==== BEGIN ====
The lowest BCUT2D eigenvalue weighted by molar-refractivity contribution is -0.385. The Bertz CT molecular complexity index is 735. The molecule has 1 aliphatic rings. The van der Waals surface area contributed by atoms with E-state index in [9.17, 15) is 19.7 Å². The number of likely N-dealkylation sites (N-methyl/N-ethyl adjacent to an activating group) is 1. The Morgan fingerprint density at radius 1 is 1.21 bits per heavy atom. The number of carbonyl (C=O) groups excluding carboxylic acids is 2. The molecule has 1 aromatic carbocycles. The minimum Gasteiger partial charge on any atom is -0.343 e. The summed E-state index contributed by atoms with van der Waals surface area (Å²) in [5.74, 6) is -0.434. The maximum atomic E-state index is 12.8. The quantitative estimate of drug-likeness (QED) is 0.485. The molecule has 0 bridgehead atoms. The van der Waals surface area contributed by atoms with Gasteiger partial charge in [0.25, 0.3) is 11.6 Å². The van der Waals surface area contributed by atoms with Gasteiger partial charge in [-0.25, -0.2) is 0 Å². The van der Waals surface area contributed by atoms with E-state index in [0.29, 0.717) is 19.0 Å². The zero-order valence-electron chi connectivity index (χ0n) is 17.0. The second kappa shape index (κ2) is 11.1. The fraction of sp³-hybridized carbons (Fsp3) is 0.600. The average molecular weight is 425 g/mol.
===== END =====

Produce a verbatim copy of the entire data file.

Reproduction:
The lowest BCUT2D eigenvalue weighted by molar-refractivity contribution is -0.385. The Bertz CT molecular complexity index is 735. The molecule has 1 aliphatic rings. The van der Waals surface area contributed by atoms with E-state index in [9.17, 15) is 19.7 Å². The number of likely N-dealkylation sites (N-methyl/N-ethyl adjacent to an activating group) is 1. The Morgan fingerprint density at radius 1 is 1.21 bits per heavy atom. The number of carbonyl (C=O) groups excluding carboxylic acids is 2. The molecule has 1 aromatic carbocycles. The minimum Gasteiger partial charge on any atom is -0.343 e. The summed E-state index contributed by atoms with van der Waals surface area (Å²) in [5.74, 6) is -0.434. The maximum atomic E-state index is 12.8. The quantitative estimate of drug-likeness (QED) is 0.485. The molecule has 0 bridgehead atoms. The van der Waals surface area contributed by atoms with Gasteiger partial charge in [0.25, 0.3) is 11.6 Å². The van der Waals surface area contributed by atoms with Gasteiger partial charge in [-0.25, -0.2) is 0 Å². The van der Waals surface area contributed by atoms with E-state index in [0.29, 0.717) is 19.0 Å². The zero-order valence-electron chi connectivity index (χ0n) is 17.0. The second kappa shape index (κ2) is 11.1. The fraction of sp³-hybridized carbons (Fsp3) is 0.600. The average molecular weight is 425 g/mol.